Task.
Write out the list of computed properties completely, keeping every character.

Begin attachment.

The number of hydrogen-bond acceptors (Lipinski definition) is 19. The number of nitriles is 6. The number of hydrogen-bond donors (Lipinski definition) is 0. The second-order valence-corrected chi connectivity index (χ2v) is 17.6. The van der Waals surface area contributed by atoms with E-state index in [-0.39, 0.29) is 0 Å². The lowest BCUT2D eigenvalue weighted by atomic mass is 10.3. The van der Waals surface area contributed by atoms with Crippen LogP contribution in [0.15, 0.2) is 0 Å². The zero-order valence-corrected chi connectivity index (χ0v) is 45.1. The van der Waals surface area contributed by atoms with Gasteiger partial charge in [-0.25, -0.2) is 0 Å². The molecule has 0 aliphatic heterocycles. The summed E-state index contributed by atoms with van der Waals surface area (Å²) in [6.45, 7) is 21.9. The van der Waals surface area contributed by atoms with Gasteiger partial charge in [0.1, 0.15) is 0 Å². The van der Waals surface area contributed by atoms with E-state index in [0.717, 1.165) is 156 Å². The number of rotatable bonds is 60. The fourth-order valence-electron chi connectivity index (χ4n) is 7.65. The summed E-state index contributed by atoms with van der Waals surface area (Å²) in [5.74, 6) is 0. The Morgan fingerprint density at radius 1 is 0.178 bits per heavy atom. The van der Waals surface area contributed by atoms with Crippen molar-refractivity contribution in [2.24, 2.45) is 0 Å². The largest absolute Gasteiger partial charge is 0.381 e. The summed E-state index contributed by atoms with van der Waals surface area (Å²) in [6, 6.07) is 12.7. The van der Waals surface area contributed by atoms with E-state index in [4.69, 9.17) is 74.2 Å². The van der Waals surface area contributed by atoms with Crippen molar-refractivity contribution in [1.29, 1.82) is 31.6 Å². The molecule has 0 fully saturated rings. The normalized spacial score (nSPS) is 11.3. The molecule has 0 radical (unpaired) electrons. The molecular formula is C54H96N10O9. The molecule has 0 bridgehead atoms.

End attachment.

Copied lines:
The number of hydrogen-bond acceptors (Lipinski definition) is 19. The number of nitriles is 6. The number of hydrogen-bond donors (Lipinski definition) is 0. The second-order valence-corrected chi connectivity index (χ2v) is 17.6. The van der Waals surface area contributed by atoms with E-state index in [-0.39, 0.29) is 0 Å². The lowest BCUT2D eigenvalue weighted by atomic mass is 10.3. The van der Waals surface area contributed by atoms with Crippen LogP contribution in [0.15, 0.2) is 0 Å². The zero-order valence-corrected chi connectivity index (χ0v) is 45.1. The van der Waals surface area contributed by atoms with Gasteiger partial charge in [-0.25, -0.2) is 0 Å². The molecule has 0 aliphatic heterocycles. The summed E-state index contributed by atoms with van der Waals surface area (Å²) in [6.45, 7) is 21.9. The van der Waals surface area contributed by atoms with Gasteiger partial charge in [0.1, 0.15) is 0 Å². The van der Waals surface area contributed by atoms with E-state index in [0.717, 1.165) is 156 Å². The number of rotatable bonds is 60. The fourth-order valence-electron chi connectivity index (χ4n) is 7.65. The summed E-state index contributed by atoms with van der Waals surface area (Å²) in [5.74, 6) is 0. The Morgan fingerprint density at radius 1 is 0.178 bits per heavy atom. The van der Waals surface area contributed by atoms with Crippen molar-refractivity contribution in [2.24, 2.45) is 0 Å². The largest absolute Gasteiger partial charge is 0.381 e. The summed E-state index contributed by atoms with van der Waals surface area (Å²) in [6, 6.07) is 12.7. The van der Waals surface area contributed by atoms with E-state index in [4.69, 9.17) is 74.2 Å². The van der Waals surface area contributed by atoms with Crippen molar-refractivity contribution in [1.29, 1.82) is 31.6 Å². The molecule has 0 fully saturated rings. The normalized spacial score (nSPS) is 11.3. The molecule has 0 radical (unpaired) electrons. The molecular formula is C54H96N10O9. The molecule has 0 bridgehead atoms.